‘Do not steal’ was the eighth commandment of Moses’ law. Then as now, it has wide application, not only to stealing other people’s money or possessions, but to employers who oppress their staff, and employees who give poor service, pilfer or work short time. In echoing the commandment (let the thief no longer steal), the apostle also draws out its positive implications. It is not enough to stop stealing. We must start working, doing honest work with our hands, earning our own living. Then we will be able not only to support ourselves and family, but also to give to those in need. Instead of sponging on the company, as thieves do, we must bring value to it. And as Stott observes, “none but Christ can transform a burglar into a benefactor!” Lets recap. To resolve conflict, don’t lie, but rather tell the truth. Don’t lose your temper, but ensure your anger is righteous. Don’t steal, but rather work and give.
4. Don’t use
your mouth for evil, but rather for good
“Do not let any unwholesome talk come out of your mouths, but only what is helpful for building others up according to their needs, that it may benefit those who listen. And do not grieve the Holy Spirit of God, with whom you were sealed for the day of redemption.” (Ephesians 4:29-30)
Speech is a wonderful gift of God. It is one of our human capacities which reflect our likeness to God. For our God speaks, and like him we also speak. Speech distinguishes us from the animal creation. Cows can moo, dogs bark, donkeys bray, pigs grunt, lambs bleat, lions roar, monkeys squeal and birds sing, but only human beings can speak. So let no evil talk come out of your mouths, Paul says. ‘Evil’ here is sapros, a word used of rotten trees and rotten fruit.3 When applied to rotten talk, whether this is dishonest, unkind or vulgar, we may be sure that in some way it hurts the hearers. Instead, we are to use our unique gift of speech constructively, for edifying, that is to build people up and not damage or destroy them, as fits the occasion. Then our words will impart grace to those who hear…The Holy Spirit is a sensitive Spirit. He hates sin, discord and falsehood, and shrinks away from them. Therefore, if we wish to avoid hurting him, we shall shrink from them too. Every Spirit-filled believer desires to bring him pleasure, not pain. Four injunctions so far: Don’t lie, but rather tell the truth.
Don’t lose your temper, but ensure your anger is righteous. Don’t steal, but rather work and give. Don’t use your mouth for evil, but rather for good. Finally,
5. Don’t be unkind or bitter, but rather kind and loving
“Get rid of all bitterness, rage and anger, brawling and slander, along with every form of malice. Be kind and compassionate to one another, forgiving each other, just as in Christ God forgave you.” (Ephesians 4:31-32)
“Here is a whole series of six unpleasant attitudes and actions which are to be put away from us entirely. Bitterness (pikria) is a sour spirit and sour speech. Rage (thymos) and anger (orgē) are obviously similar, the former denoting a passionate rage and the latter a more settled and sullen hostility. Brawling (kraugē) describes people who get excited, raise their voices in a quarrel, and start shouting, even screaming, at each other, while slander (blasphēmia) is speaking evil of others, especially behind their backs, and so defaming and even destroying their reputation. The sixth word is malice (kakia), or ill will, wishing and probably plotting evil against people.”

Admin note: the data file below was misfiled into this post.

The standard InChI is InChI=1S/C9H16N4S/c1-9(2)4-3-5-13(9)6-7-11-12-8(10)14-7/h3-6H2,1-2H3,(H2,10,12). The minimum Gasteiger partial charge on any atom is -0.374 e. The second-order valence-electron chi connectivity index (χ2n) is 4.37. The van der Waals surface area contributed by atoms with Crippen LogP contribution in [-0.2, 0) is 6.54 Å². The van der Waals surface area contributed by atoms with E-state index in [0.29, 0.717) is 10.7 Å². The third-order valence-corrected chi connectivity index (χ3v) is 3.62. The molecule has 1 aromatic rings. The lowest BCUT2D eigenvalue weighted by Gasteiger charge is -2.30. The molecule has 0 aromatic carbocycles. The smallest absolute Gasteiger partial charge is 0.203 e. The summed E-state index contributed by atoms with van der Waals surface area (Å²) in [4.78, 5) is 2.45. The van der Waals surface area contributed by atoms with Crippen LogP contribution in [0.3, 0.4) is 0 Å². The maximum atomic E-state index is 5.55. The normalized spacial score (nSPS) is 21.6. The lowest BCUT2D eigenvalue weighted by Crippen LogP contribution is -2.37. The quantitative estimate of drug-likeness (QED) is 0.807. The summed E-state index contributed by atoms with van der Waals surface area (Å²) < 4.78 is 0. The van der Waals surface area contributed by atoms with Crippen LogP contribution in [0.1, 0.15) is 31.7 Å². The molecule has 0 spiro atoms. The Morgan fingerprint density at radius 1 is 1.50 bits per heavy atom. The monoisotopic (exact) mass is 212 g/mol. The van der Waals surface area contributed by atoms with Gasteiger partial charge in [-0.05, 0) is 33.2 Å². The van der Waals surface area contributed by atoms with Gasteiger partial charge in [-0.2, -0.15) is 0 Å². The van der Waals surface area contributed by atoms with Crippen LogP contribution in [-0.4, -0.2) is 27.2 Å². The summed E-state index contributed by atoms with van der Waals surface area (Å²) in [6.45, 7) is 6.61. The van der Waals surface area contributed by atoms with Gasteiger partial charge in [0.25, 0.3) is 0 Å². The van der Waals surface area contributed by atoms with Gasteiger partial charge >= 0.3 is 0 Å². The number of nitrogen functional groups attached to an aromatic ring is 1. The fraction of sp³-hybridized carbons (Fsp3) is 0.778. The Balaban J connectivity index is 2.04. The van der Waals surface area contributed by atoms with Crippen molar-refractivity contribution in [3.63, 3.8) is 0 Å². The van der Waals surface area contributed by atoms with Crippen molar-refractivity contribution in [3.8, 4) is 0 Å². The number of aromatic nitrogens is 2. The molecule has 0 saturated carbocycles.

If we are to help resolve conflict then we must repudiate
these and instead demonstrate the kind of qualities which characterize the
behaviour of God and of Jesus Christ.
We are to be kind to one another. The word is chrēstos, which is close to the name of Christ (Christos), so Christians from the beginning saw its peculiar appropriateness. Compassionate, while forgiving one another (charizomenoi) literally means ‘acting in grace’ towards one another, as God in Christ has acted in grace towards us.
Are you beginning to see how these five practical injunctions will help you live for Christ at work, will help diffuse tension, will help bring reconciliation where there is conflict?
Now don’t misunderstand me, this is not a set of moral do’s and don’ts. This is not moralism we are offered but a model.
We learn best from role models and in Jesus Christ we have the very best.
“Follow God’s example, therefore, as dearly loved children and walk in the way of love, just as Christ loved us and gave himself up for us as a fragrant offering and sacrifice to God.” (Ephesians 5:1-2)
Let me conclude with this summary from John Stott,
“Therefore, because of God’s gracious attitude and generous actions towards us, we are to be imitators (mimētai) of God, as beloved children. Just as children copy their parents, so we are to copy our Father God, as Jesus himself told us to. We are to follow Christ, to walk in love as Christ loved us and gave himself up for us. The same verb for self-giving (paradidōmi) is used of the heathen in 4:19. They give themselves up to sensuality; we like Christ are to give ourselves up to love. Such self-giving for others is pleasing to God. As with Christ so with us, self-sacrificial love is a fragrant offering and sacrifice to God. It is thus a striking truth that sacrificial love for others becomes a sacrifice acceptable to God.”
This is how we learn to resolve conflict not just at work, but in school, at university and above all, in our homes. Lets pray.
 Thanks to Jago Wynne for the illustration. P.108 in Working without Wilting (IVP, 2009). See also The Office
 See http://en.wikipedia.org/wiki/The_Office_(UK_TV_series) for more information
 Kate Hilpen, Guardian, Monday 27 September 2004
Stott, John R. W.: God's New Society : The Message of Ephesians. Downers Grove, Ill. : InterVarsity Press, 1979, 1980, S. 174
 I am grateful to John Stott for these five points.
3 Mt. 7:17–18 and 12:33.